Uphold freedom, mandate of constitutional agencies

President William Ruto may have good intentions but he cannot usurp the role of the National Land Commission (NLC), a constitutional institution, and direct it on how to carry out its mandate. Unfortunately, his anti-NLC directive is an assault on its independence.

The President says it is not possible for NLC to decide when land compensation should be made, the beneficiaries and the amounts. However, the agency’s powers cannot just be clipped by Executive fiat. A constitutional review, and not roadside declarations, is needed to alter its role or functions. It is, therefore, wrong for the President to unilaterally declare that the Ministry of Lands will henceforth value land for government projects and not the NLC.

He may be frustrated by the performance of this powerful agency. Indeed, the NLC has not done an exemplary job. Instead, it has been embroiled in controversy and court cases. There have also been complaints over unfair compensation of the owners of land acquired for government projects.

Landowners deserve fair compensation but not at the expense of violating constitutional provisions. The changes the Executive desires should go through due process to safeguard the public interest, which, incidentally, is why we have these constitutional commissions and agencies. They are meant to protect the sovereignty of the people by ensuring that all state organs observe democratic values and principles.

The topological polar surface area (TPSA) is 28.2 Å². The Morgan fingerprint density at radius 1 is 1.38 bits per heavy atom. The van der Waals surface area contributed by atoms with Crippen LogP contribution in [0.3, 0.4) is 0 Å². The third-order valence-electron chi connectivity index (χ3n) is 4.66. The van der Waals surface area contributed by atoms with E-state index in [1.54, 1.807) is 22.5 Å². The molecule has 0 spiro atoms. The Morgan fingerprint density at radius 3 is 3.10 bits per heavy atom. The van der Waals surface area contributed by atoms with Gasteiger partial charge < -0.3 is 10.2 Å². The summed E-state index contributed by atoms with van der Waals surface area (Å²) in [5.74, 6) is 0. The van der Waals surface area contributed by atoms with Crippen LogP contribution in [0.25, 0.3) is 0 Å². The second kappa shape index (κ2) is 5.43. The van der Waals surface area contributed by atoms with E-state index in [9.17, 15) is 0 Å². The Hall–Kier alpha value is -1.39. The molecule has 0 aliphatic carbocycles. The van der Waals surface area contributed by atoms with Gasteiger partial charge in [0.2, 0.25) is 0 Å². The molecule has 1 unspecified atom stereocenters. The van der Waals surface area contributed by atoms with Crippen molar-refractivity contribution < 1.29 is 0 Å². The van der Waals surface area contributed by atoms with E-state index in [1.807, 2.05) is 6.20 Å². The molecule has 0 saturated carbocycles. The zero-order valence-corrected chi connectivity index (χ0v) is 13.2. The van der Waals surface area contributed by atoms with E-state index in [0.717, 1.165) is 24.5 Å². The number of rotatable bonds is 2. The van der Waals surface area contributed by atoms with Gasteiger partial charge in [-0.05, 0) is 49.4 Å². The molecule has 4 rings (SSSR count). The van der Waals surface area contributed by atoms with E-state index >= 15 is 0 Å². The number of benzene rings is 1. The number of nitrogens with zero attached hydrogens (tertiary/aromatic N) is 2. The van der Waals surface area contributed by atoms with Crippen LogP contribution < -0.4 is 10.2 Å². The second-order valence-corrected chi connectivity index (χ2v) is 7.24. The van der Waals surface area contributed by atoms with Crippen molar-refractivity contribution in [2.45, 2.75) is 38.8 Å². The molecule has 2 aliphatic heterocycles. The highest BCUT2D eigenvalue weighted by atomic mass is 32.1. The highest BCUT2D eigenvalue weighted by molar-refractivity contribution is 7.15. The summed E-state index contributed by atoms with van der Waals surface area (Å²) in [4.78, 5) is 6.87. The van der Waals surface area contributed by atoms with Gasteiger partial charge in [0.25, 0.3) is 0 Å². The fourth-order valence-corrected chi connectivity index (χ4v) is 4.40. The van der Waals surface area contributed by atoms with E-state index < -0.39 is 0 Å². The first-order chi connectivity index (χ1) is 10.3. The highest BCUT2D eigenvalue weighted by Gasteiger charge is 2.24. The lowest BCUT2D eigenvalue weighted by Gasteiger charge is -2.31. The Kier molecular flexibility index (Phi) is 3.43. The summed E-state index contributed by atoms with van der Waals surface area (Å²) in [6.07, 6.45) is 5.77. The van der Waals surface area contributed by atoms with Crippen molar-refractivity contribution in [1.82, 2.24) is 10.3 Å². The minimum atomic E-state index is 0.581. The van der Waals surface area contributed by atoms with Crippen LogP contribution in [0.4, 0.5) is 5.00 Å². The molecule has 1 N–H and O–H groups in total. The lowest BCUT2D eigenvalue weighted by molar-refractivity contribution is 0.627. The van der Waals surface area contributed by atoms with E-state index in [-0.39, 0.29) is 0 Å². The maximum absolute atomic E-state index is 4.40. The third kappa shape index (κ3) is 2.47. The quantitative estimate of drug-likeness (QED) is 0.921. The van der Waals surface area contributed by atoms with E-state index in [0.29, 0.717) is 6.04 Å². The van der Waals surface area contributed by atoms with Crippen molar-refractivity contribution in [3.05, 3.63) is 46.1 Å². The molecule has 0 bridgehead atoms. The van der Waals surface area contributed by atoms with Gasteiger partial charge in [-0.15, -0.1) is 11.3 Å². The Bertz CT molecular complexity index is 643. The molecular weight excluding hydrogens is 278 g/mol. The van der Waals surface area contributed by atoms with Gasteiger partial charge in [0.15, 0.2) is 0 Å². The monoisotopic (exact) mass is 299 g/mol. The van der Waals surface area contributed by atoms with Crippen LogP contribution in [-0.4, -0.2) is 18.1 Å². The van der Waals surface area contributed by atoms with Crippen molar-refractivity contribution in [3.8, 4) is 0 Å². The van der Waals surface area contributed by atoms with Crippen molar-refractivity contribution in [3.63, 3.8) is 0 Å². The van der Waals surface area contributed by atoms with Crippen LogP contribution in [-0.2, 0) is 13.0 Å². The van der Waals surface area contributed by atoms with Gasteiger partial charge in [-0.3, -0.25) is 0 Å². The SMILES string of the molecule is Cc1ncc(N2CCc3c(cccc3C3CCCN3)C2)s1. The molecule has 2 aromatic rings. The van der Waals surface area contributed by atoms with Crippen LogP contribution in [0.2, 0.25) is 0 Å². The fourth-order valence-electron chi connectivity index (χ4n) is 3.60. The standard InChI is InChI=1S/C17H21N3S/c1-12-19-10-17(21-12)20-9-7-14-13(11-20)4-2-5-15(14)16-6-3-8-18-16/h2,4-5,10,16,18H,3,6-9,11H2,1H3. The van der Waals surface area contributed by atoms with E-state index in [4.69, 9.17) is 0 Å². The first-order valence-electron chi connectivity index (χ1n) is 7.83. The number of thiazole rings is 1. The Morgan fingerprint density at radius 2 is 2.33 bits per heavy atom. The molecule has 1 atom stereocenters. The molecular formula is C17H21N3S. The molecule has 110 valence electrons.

NLC oversees land holding and alienation and is expected to remedy current and past historical land injustices. Its main job is to resolve conflicts, assess tax on land and monitor land use planning. It also manages and administers all unregistered trust and community land on behalf of county governments. Besides, it is expected to develop and encourage alternative dispute resolution mechanisms for land disputes.

A takeover of NLC should be denounced and resisted. The President should not run roughshod over this constitutional commission but, if he has a genuine grievance, initiate legal mechanisms to make the desired change. Otherwise, it is possible to make NLC efficient in its operations and mandate without unconstitutionally emasculating it.